Cite as: 514 U. S. 938 (1995)
Opinion of the Court
sive, for factual circumstances vary too greatly to permit a confident conclusion about whether allowing the arbitrator to make an initial (but independently reviewable) arbitrability determination would, in general, slow down the dispute resolution process. And, the third point is legally erroneous, for there is no strong arbitration-related policy favoring First Options in respect to its particular argument here. After all, the basic objective in this area is not to resolve disputes in the quickest manner possible, no matter what the parties' wishes, Dean Witter Reynolds, supra, at 219-220, but to ensure that commercial arbitration agreements, like other contracts, " 'are enforced according to their terms,' " Mastrobuono, ante, at 54 (quoting Volt Information Sciences, 489 U. S., at 479), and according to the intentions of the parties, Mitsubishi Motors, 473 U. S., at 626. See Allied-Bruce, 513 U. S., at 271. That policy favors the Kaplans, not First Options.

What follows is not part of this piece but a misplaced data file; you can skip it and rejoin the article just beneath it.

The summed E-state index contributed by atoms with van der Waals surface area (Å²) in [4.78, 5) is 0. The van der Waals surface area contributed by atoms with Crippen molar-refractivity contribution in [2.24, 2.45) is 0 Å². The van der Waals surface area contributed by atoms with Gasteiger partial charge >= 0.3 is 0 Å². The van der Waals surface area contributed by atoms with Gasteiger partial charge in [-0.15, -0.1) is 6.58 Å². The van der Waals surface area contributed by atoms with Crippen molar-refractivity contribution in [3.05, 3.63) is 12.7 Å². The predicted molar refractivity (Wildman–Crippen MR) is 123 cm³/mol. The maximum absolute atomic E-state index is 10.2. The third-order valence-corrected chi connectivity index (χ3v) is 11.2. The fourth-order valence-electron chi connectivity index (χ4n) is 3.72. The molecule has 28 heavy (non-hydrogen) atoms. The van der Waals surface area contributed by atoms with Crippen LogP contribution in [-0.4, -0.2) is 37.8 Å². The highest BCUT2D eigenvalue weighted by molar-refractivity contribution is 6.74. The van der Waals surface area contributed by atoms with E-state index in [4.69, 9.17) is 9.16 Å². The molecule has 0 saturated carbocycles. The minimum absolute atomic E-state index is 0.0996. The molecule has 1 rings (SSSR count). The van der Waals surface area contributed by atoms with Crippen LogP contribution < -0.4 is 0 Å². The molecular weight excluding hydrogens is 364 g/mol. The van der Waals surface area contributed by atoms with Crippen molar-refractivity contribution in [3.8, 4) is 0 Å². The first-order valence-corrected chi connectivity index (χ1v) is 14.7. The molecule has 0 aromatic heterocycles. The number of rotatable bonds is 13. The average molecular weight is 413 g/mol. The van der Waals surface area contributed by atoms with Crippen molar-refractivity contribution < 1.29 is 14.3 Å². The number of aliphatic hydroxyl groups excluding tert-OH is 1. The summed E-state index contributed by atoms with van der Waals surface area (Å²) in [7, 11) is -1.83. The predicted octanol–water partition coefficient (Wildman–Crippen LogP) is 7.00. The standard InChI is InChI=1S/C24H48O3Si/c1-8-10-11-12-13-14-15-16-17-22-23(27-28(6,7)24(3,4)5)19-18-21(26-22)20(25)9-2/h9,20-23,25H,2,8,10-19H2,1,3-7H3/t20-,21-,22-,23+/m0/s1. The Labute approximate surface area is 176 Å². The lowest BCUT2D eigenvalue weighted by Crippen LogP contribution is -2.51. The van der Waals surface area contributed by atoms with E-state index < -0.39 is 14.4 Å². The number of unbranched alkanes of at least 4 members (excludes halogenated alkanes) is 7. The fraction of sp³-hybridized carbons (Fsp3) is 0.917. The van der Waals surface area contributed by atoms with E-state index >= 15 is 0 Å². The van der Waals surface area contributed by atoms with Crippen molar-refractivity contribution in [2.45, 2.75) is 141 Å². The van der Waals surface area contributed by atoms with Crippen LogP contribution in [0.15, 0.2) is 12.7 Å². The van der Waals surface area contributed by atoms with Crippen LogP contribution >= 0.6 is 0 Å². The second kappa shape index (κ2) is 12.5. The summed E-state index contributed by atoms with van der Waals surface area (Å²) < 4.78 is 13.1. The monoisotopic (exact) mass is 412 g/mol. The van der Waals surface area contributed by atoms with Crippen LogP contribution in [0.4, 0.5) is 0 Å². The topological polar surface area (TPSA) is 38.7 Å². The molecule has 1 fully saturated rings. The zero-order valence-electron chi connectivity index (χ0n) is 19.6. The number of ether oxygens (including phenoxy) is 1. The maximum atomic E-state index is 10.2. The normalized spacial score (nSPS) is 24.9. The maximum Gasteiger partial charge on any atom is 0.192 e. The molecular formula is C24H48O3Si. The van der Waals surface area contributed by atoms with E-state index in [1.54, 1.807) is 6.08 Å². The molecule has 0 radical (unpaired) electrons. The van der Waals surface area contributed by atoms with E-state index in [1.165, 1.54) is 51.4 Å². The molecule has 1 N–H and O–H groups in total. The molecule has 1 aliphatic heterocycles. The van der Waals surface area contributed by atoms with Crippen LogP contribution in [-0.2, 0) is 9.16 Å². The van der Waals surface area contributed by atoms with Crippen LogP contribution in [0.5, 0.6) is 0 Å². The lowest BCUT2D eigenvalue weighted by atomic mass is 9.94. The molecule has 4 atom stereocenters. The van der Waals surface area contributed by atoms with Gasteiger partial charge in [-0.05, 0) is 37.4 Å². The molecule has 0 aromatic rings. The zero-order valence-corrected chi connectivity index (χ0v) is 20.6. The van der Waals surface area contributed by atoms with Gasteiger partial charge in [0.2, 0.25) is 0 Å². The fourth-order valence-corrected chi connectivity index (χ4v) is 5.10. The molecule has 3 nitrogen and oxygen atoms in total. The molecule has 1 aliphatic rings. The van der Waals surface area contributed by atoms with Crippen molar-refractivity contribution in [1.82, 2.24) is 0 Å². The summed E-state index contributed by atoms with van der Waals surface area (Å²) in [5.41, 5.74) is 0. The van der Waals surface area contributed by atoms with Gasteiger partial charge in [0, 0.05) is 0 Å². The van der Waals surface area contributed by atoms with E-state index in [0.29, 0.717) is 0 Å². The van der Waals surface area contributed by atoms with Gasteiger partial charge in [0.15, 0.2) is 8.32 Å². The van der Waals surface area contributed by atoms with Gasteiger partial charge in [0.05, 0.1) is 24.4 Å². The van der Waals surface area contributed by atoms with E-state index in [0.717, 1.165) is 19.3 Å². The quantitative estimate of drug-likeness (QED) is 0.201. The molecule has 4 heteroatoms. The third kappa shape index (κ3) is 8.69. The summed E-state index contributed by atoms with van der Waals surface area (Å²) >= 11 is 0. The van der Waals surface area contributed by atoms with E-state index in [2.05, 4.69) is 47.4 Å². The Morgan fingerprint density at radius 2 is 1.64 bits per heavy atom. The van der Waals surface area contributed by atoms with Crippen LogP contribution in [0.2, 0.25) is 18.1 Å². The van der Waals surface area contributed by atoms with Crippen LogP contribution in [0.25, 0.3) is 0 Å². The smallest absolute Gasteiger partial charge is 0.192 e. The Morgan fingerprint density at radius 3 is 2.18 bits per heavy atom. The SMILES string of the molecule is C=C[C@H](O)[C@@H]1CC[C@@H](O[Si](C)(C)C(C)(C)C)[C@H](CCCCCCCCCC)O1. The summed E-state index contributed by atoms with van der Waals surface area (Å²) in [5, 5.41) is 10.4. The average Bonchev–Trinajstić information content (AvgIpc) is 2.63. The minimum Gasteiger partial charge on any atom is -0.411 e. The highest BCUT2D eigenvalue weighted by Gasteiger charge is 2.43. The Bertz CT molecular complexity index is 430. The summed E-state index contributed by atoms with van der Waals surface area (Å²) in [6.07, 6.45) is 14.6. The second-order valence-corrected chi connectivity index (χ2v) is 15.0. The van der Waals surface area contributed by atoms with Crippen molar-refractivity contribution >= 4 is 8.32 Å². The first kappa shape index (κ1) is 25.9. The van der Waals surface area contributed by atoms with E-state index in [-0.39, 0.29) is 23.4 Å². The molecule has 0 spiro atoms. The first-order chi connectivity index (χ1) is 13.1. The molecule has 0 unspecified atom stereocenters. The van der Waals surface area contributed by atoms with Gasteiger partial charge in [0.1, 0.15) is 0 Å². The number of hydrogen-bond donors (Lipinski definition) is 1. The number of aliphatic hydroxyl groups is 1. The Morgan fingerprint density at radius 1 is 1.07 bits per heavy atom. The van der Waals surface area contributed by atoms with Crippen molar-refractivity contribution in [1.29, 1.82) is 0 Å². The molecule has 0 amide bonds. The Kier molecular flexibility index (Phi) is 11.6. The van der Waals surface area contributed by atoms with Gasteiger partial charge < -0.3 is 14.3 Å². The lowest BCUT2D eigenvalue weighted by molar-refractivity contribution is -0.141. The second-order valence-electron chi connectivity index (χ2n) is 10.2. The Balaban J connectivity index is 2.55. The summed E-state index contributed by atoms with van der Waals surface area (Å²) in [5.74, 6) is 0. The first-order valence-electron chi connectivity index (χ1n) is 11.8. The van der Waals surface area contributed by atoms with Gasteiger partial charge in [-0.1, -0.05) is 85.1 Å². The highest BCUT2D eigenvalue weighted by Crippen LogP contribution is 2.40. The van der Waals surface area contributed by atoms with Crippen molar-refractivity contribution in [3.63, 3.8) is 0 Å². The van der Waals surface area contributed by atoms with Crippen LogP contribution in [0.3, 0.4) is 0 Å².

We conclude that, because the Kaplans did not clearly agree to submit the question of arbitrability to arbitration, the Court of Appeals was correct in finding that the arbitrability of the Kaplan/First Options dispute was subject to independent review by the courts.
We turn next to the standard a court of appeals should apply when reviewing a district court decision that refuses to vacate, see 9 U. S. C. § 10 (1988 ed., Supp. V), or confirms, see § 9, an arbitration award. Although the Third Circuit sometimes used the words "de novo" to describe this standard, its opinion makes clear that it simply believes (as do all Circuits but one) that there is no special standard governing its review of a district court's decision in these circumstances. Rather, review of, for example, a district court decision confirming an arbitration award on the ground that the parties agreed to submit their dispute to arbitration should proceed like review of any other district court decision find-
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